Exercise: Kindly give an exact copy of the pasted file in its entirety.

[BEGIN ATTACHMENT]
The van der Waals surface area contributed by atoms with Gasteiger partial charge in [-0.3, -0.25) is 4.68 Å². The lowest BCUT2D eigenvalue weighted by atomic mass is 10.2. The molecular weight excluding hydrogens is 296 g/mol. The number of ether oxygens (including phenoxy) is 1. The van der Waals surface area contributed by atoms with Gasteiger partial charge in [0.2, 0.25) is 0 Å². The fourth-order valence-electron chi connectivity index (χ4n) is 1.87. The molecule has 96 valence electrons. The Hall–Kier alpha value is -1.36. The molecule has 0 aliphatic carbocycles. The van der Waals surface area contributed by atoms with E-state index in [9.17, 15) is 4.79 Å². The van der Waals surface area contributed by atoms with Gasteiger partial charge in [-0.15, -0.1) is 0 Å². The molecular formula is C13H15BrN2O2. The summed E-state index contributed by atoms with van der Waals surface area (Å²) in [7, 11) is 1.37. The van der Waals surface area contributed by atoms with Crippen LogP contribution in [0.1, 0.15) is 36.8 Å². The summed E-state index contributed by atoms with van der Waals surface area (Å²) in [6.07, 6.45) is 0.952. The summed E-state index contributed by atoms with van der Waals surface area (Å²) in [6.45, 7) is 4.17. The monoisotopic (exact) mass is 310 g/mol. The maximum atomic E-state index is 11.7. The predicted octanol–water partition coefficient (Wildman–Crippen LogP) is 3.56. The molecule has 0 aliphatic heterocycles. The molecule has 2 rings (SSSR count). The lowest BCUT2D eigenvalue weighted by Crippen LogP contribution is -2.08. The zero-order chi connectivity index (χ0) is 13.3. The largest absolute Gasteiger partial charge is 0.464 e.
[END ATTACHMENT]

The van der Waals surface area contributed by atoms with Gasteiger partial charge in [-0.3, -0.25) is 4.68 Å². The lowest BCUT2D eigenvalue weighted by atomic mass is 10.2. The molecular weight excluding hydrogens is 296 g/mol. The number of ether oxygens (including phenoxy) is 1. The van der Waals surface area contributed by atoms with Gasteiger partial charge in [0.2, 0.25) is 0 Å². The fourth-order valence-electron chi connectivity index (χ4n) is 1.87. The molecule has 96 valence electrons. The Hall–Kier alpha value is -1.36. The molecule has 0 aliphatic carbocycles. The van der Waals surface area contributed by atoms with E-state index in [9.17, 15) is 4.79 Å². The van der Waals surface area contributed by atoms with Gasteiger partial charge in [-0.15, -0.1) is 0 Å². The molecular formula is C13H15BrN2O2. The summed E-state index contributed by atoms with van der Waals surface area (Å²) in [7, 11) is 1.37. The van der Waals surface area contributed by atoms with Crippen LogP contribution in [0.1, 0.15) is 36.8 Å². The summed E-state index contributed by atoms with van der Waals surface area (Å²) in [6.07, 6.45) is 0.952. The summed E-state index contributed by atoms with van der Waals surface area (Å²) in [6.45, 7) is 4.17. The monoisotopic (exact) mass is 310 g/mol. The maximum atomic E-state index is 11.7. The predicted octanol–water partition coefficient (Wildman–Crippen LogP) is 3.56. The molecule has 0 aliphatic heterocycles. The molecule has 2 rings (SSSR count). The lowest BCUT2D eigenvalue weighted by Crippen LogP contribution is -2.08. The zero-order chi connectivity index (χ0) is 13.3. The largest absolute Gasteiger partial charge is 0.464 e.